Pharmaceutical giant Johnson & Johnson will pay $149.5 million to Washington state and local governments, settling a lawsuit regarding the company’s role in the national opioid epidemic. The Washington Attorney General’s Office announced the lump sum will be delivered this fiscal year following an agreement enacted via the King County Superior Court. The settlement dictates that $123.3 million must be allocated toward combating opioid misuse.
State Attorney General Bob Ferguson disclosed that the deal came about after his office declined a smaller settlement offer. That settlement offer earmarked $98.9 million, payable over almost a decade. The New Jersey-based company must pay the entire $149.5 million settlement within three weeks of agreement validation by Washington’s local governments, likely to occur by May. Legal stipulations require that 125 local governments assent to the deal to guarantee the total settlement amount.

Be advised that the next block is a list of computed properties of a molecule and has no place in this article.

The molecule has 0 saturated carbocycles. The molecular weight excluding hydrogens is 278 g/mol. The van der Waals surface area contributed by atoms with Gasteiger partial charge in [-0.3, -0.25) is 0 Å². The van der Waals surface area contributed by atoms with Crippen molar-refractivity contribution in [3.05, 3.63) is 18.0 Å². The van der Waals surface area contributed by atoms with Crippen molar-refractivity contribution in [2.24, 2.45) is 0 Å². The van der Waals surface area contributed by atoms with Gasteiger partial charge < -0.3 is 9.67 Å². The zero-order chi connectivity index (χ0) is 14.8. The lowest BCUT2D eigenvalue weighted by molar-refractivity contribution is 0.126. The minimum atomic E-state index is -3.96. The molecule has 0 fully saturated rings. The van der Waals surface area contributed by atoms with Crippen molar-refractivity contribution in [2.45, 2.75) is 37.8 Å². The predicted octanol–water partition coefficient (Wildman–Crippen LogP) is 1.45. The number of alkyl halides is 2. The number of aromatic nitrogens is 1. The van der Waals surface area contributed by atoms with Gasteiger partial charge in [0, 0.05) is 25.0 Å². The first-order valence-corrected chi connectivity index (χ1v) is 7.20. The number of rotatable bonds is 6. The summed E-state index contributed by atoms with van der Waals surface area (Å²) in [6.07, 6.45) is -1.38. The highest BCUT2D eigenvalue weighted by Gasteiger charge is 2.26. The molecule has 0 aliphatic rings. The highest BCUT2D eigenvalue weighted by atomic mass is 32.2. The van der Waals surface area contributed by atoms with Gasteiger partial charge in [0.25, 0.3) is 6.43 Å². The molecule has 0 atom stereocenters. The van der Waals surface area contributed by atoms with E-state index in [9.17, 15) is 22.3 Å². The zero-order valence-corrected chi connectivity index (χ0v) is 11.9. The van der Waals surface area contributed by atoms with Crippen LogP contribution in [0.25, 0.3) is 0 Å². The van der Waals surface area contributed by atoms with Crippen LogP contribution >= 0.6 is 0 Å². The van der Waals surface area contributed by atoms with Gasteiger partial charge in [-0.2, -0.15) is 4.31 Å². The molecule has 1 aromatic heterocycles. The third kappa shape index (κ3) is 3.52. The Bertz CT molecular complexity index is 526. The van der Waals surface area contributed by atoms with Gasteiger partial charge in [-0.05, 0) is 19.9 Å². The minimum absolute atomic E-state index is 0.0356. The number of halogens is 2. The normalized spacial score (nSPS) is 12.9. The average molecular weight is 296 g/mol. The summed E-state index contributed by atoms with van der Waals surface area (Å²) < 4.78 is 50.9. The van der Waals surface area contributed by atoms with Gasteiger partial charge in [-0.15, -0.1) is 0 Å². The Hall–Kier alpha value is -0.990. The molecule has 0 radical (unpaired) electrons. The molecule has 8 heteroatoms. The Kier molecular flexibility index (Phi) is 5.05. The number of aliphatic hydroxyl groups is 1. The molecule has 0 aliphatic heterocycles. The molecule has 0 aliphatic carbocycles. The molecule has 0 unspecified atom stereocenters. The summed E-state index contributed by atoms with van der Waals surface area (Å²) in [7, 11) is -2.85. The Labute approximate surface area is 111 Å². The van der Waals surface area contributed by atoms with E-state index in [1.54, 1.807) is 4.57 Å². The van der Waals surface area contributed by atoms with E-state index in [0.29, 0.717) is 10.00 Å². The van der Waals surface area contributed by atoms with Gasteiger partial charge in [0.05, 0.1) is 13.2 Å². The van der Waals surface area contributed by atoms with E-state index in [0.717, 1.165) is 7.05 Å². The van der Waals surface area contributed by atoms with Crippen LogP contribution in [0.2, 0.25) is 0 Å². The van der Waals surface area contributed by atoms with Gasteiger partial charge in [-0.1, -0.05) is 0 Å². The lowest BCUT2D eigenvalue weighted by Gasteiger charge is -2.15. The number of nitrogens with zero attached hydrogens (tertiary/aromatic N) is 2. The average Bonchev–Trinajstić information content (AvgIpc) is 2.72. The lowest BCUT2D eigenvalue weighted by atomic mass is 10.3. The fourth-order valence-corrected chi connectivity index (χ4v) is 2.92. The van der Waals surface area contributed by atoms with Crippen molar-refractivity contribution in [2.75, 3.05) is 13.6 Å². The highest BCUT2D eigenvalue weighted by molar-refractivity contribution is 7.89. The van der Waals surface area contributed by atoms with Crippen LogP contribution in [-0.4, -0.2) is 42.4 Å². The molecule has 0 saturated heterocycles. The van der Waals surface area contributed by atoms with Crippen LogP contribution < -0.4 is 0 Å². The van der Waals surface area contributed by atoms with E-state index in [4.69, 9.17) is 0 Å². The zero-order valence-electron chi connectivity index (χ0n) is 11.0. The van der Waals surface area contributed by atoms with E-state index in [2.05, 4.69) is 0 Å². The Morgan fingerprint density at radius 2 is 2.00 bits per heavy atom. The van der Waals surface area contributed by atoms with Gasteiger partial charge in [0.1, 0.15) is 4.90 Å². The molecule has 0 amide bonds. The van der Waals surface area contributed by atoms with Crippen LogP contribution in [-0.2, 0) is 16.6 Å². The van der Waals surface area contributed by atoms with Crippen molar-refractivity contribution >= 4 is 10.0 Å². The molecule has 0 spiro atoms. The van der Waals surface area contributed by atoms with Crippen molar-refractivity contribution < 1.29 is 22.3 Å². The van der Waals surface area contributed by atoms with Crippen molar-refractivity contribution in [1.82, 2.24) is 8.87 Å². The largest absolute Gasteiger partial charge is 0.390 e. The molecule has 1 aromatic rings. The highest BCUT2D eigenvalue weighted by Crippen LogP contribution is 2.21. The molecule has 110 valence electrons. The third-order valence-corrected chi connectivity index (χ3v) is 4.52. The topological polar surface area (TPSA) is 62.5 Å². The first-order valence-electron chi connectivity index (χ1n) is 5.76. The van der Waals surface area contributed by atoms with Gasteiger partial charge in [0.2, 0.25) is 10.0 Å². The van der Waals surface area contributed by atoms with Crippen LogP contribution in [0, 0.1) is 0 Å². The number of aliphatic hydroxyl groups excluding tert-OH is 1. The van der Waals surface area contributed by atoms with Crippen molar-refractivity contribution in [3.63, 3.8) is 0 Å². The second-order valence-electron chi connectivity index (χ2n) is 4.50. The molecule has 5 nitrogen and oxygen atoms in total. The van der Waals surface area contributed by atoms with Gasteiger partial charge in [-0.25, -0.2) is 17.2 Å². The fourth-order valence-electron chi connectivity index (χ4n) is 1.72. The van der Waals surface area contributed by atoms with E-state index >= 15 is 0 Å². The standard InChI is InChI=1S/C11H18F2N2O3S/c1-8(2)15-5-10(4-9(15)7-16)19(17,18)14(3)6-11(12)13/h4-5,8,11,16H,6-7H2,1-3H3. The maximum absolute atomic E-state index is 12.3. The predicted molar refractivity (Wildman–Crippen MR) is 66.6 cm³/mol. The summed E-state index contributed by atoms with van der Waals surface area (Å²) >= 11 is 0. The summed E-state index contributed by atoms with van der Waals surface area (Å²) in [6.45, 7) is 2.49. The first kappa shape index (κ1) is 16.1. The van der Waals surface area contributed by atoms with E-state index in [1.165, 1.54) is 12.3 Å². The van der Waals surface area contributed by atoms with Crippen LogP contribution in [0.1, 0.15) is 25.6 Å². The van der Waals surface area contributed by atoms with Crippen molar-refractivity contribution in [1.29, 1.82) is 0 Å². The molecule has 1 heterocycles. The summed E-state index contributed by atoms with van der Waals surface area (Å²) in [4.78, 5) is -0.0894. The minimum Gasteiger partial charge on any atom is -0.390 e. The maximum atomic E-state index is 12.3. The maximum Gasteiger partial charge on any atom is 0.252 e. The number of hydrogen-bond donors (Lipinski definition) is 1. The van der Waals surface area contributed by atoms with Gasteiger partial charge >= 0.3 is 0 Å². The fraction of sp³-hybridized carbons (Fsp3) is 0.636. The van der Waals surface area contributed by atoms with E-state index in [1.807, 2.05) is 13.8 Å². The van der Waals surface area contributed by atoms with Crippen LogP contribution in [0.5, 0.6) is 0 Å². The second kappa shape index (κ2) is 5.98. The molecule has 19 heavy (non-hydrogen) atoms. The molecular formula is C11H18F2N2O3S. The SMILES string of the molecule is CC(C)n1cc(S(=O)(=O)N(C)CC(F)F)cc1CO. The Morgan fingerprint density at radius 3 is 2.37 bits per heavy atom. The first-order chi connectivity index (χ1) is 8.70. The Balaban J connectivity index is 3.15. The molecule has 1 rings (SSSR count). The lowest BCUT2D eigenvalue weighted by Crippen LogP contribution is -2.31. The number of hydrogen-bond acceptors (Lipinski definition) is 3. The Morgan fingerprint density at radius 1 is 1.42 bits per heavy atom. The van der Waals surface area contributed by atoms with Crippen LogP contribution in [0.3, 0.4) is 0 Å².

From the 1990s to at least 2016, Johnson & Johnson cultivated and processed poppy plants via its subsidiaries, fueling the production of opioids. The AG’s office stated that Johnson & Johnson’s aggressive opioid marketing consciously overemphasized their effectiveness in managing long-term pain and trivialized addiction risks. The powerful drugs were peddled for chronic pain conditions, including headaches, low back pain, and fibromyalgia.
Thus far, over $1.2 billion has been retrieved by the Washington Attorney General’s Office to tackle the opioid and fentanyl crisis through settlements with corporations like Purdue Pharma and McKesson Corp. Further litigation is pending against several national pharmacy chains accused of amplifying the epidemic.